When asked whether these types of invoices looked like typical invoices, Auditor replied: "No, because they weren't detailed at all. I've never seen such plain invoice sheets of paper." Id.

         In April 2016, after orally announcing its decision to deny Carson's review petitions, the Board issued decision letters officially denying Carson's petitions.

         In its decision, the Board made the following findings:

1) Following an audit by the [City] Department of Revenue, [Carson] filed this appeal of the audit assessments of:
[BIR Tax] for the years 1998 through 2010, Principal due of $65, 709 with interest of $78, 581.12 and penalty of $128, 751.54 as of the [Board] hearing date, for a total due of $273, 041.60.
Wage Tax for the years 2001 through 2009; Principal due of $1, 026, 078.45, with interest of $1, 205, 487.27 and penalty of $1, 783, 105.10 as of the [Board] hearing date, for a total due of $4, 014, 670.82.
2) [Carson] is a concrete construction company with its offices in Boothwyn, PA. [President] testified on behalf of [Carson] about its business activity and labor practices during the audit years, and his role regarding the actual work sites and the work of his son [Anthony J. Samango, III, Carson's Vice-President].
3) Carson did business in the [City] and in the surrounding suburbs before, during and after the tax years in question. [Carson] provided [Auditor] with a project list that confirmed work on City projects during the audit years.
4) [Carson] was a non-filer for [BIR Tax] and Wage Tax for all years under audit[.]
5) Prior to 2000, [Carson] filed [BIR Tax] returns and remitted taxes due the [City] and remitted Wage Tax for employees residing and/or working in [the City].
6) From 2000 through 2009, [Carson] did not file [BIR Tax] returns and did not remit [BIR Tax] or Wage Tax to the City.
7) In 2000, [Carson] had approximately 100 employees.
8) [President] testified to having only 4 to 10 employees from 2001 to 2009.
9) During the audit years, Carson had between 4 and 10 management and central office employees operating in their [sic] suburban office. These employees did not work or reside in [the City]. Most were not working at [Carson's] job sites.
10) [President] and [Vice-President] were intimately involved with all work sites. They bid the job and once the contract was awarded to [Carson], they would determine the equipment needed, what categories of skilled and unskilled workers were required and how many, and deal with work site issues as they came up.
11) [President] testified that all work was done with subcontractors paid a cost plus [markup] amount. But there was no information to establish that any subcontractors handled employee or work site issues.
12) For the City's audit, [Carson] only provided documentation and records for its work projects and labor costs for 2000. No documents or records were available for the audit years. Records were lost during an office move.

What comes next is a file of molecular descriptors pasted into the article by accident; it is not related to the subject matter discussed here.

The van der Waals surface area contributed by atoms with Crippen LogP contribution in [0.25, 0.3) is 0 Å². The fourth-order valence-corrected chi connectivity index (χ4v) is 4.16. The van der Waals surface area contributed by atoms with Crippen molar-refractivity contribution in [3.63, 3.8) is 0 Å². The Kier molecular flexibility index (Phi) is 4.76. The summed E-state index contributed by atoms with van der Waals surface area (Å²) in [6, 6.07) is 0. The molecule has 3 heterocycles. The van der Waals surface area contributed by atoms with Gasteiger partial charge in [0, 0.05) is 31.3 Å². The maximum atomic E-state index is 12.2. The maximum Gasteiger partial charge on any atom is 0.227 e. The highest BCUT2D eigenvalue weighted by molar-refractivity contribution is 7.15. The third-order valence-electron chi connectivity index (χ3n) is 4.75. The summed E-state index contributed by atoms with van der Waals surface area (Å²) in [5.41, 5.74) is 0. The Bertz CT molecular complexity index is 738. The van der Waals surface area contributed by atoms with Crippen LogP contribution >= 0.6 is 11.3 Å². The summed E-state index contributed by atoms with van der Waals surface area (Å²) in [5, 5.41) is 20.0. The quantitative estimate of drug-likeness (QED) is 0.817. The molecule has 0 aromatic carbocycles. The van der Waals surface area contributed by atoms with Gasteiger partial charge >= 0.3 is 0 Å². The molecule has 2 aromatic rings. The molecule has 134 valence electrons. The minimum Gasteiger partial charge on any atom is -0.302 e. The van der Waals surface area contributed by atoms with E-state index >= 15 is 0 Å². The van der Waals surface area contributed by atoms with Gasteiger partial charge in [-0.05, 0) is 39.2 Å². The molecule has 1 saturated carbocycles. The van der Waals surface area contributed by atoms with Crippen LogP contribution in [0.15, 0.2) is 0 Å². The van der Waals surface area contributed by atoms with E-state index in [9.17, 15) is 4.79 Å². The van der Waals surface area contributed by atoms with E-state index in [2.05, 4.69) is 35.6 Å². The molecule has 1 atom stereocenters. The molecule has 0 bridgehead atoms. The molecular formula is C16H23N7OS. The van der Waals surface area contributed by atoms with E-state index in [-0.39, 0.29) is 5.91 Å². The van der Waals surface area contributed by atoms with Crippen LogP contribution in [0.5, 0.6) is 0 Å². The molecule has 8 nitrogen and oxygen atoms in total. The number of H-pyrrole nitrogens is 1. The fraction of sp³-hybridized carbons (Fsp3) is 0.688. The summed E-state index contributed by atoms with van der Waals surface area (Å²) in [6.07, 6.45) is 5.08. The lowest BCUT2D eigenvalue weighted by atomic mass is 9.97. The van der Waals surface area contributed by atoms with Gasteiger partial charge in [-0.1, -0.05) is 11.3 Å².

13) [Carson] was able to provide copies of its federal tax returns for the years under audit.
14) To determine the Wage Tax assessment, [Auditor] used actual wages & labor costs reported on [Carson's] federal tax returns from 1999-2009. [Auditor] used the 2000 year ratio of labor costs attributed to the [City] for all audit years in absence of any records to the contrary from [Carson].
15) [Carson's] federal tax returns did not itemize deductions for gross payments to subcontractors. The returns itemized direct labor and payroll costs designated for employees, including union dues for its workers.
16) [President] testified that his accountant took the labor costs from the subcontractor invoices and transferred those expenses directly to [Carson's] tax returns although those expenses were paid by subcontractors. This did not include any of the [markup] that [President] testified would have been payable to a subcontractor as profit.
17) As to the [BIR Tax] assessment, [Auditor] accepted [Carson's] federal tax returns as correctly documenting its income and expenses for each year. This resulted in a $0 assessment for the net income of the [BIR Tax]. The assessment under appeal is the tax amount due for the gross receipts portion of the [BIR Tax], calculated by applying the statutory tax rate to the gross receipts offered by [Carson] for business activity conducted in [the City]. No changes were made to [Carson's] reported gross receipts.
18) [Carson] did not refute that during the years under audit [Carson] performed work in [the City]. There were gross receipts attributable to [City] business activity.
19) [President] testified that from 2001 until 2010, the audit years, the company changed its way of business to a model where all projects were handed to independent subcontractors who used their own employees for all work. [President] testified that [Carson] did not employ its own workforce to complete its projects[.] Its only employees were the small office ...